Skip to main content

Analgesic evaluation of ultrasound-guided Pericapsular Nerve Group (PENG) block for emergency hip surgery in fragile patients: a case series



Emergency hip surgery is common especially in elderly patients. Very often we are faced with elderly and fragile patients with several comorbidities. In these cases a careful pain control is crucial to reduce length of stay, costs, postoperative complications and mortality. Currently the Fascia Iliaca Block (FIB) and the Femoral Nerve Block (FNB) are the main techniques used for this purpose.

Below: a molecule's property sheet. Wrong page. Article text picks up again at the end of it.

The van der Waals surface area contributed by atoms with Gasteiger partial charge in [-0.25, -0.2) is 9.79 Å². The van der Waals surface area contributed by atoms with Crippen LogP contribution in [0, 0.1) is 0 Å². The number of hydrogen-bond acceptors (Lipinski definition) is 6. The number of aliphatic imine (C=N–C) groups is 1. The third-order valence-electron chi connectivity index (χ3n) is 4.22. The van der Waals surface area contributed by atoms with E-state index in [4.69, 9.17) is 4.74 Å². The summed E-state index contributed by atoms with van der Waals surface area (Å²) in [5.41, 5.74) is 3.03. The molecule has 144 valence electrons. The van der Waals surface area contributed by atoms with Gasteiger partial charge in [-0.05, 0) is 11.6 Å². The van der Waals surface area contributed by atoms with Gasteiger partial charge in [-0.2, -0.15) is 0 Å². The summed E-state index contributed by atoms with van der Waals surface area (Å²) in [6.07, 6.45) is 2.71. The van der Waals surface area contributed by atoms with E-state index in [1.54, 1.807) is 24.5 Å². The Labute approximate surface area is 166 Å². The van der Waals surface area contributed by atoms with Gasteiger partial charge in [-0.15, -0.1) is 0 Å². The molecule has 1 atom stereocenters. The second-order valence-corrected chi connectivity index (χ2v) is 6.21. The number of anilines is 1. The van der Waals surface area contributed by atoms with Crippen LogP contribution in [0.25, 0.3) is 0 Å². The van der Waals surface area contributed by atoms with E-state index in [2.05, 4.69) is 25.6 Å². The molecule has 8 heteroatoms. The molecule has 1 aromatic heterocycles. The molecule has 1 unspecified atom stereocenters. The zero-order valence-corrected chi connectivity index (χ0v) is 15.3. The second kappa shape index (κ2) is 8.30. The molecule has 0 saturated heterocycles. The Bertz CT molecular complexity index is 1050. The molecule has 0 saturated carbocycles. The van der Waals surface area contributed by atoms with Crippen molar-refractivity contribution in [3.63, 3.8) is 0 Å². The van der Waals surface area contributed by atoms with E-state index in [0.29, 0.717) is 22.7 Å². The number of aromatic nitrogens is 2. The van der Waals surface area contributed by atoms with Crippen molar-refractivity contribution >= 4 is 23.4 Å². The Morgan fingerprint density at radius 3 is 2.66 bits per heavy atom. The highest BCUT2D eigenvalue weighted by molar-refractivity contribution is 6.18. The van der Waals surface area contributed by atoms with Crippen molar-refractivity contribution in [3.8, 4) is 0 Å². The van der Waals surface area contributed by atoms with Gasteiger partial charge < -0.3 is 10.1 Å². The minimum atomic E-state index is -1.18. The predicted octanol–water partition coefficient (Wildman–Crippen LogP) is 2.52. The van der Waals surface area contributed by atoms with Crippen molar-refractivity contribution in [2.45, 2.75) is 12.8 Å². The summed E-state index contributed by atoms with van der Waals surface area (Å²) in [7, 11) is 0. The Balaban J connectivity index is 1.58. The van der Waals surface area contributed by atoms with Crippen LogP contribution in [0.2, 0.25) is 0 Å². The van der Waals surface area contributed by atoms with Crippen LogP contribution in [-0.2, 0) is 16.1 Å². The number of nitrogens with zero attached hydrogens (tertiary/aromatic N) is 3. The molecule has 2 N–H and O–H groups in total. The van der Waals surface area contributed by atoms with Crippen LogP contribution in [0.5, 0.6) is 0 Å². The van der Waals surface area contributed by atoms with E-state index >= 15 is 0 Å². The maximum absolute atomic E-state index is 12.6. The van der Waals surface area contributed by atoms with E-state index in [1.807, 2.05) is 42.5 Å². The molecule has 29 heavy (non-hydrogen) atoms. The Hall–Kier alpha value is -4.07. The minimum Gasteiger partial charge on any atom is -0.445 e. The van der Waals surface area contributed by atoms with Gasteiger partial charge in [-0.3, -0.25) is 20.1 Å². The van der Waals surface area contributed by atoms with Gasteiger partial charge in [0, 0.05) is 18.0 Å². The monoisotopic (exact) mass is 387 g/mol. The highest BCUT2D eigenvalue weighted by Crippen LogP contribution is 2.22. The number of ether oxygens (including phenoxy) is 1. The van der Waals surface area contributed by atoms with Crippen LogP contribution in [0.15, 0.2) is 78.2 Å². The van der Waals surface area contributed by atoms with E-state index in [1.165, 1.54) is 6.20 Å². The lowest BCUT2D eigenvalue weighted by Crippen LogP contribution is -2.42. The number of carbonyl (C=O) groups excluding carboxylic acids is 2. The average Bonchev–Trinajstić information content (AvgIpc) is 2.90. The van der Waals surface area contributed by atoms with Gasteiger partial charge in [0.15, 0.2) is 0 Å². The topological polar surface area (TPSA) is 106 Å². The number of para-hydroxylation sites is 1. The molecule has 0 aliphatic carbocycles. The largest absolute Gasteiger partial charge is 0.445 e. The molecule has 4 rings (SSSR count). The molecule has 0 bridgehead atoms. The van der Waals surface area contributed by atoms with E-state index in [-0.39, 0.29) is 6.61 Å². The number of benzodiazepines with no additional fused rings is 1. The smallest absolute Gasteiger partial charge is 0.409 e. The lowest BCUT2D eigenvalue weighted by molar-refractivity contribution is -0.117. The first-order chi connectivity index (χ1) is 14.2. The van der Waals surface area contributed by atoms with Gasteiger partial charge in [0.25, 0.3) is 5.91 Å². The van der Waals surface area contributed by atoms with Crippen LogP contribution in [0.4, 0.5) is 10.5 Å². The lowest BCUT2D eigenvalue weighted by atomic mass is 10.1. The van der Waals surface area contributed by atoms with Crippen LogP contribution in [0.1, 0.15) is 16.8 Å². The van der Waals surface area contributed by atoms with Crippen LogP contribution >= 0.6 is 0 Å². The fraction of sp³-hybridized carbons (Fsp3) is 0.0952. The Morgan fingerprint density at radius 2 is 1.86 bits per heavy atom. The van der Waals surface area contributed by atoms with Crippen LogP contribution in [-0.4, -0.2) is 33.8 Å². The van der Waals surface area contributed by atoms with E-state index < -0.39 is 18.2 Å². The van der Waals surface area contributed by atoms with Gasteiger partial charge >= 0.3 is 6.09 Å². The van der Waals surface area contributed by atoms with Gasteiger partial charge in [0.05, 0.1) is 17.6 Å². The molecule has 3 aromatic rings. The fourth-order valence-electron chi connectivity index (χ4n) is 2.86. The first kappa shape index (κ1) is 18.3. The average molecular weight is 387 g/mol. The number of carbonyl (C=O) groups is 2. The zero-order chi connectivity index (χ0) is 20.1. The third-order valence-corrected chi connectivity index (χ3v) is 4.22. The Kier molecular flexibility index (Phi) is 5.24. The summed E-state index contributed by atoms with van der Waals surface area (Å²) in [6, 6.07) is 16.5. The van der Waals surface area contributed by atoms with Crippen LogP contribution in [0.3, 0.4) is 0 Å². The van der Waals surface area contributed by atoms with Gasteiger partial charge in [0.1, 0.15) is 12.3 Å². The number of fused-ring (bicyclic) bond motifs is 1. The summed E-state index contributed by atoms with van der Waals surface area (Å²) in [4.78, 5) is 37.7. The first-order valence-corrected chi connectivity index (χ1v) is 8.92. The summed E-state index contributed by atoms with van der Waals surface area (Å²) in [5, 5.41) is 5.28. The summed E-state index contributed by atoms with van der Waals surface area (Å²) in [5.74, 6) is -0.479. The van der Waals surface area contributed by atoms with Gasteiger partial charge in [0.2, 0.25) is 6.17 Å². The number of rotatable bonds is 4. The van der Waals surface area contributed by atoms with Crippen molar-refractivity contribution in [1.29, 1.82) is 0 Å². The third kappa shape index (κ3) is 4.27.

Cases presentation

Recently, a new method has been described under ultrasound-guidance, the Pericapsular Nerve Group (PENG) block. In this case series we try to point out the importance of this novel, safe and effective ultrasound-guided locoregional analgesic technique as an alternative to FIB or FNB based on our clinical experience.


In this case series the PENG block has been proved to be safe and effective, but more and larger-sized studies are needed to better assess the method in future before it becomes an established analgesic technique for hip surgery.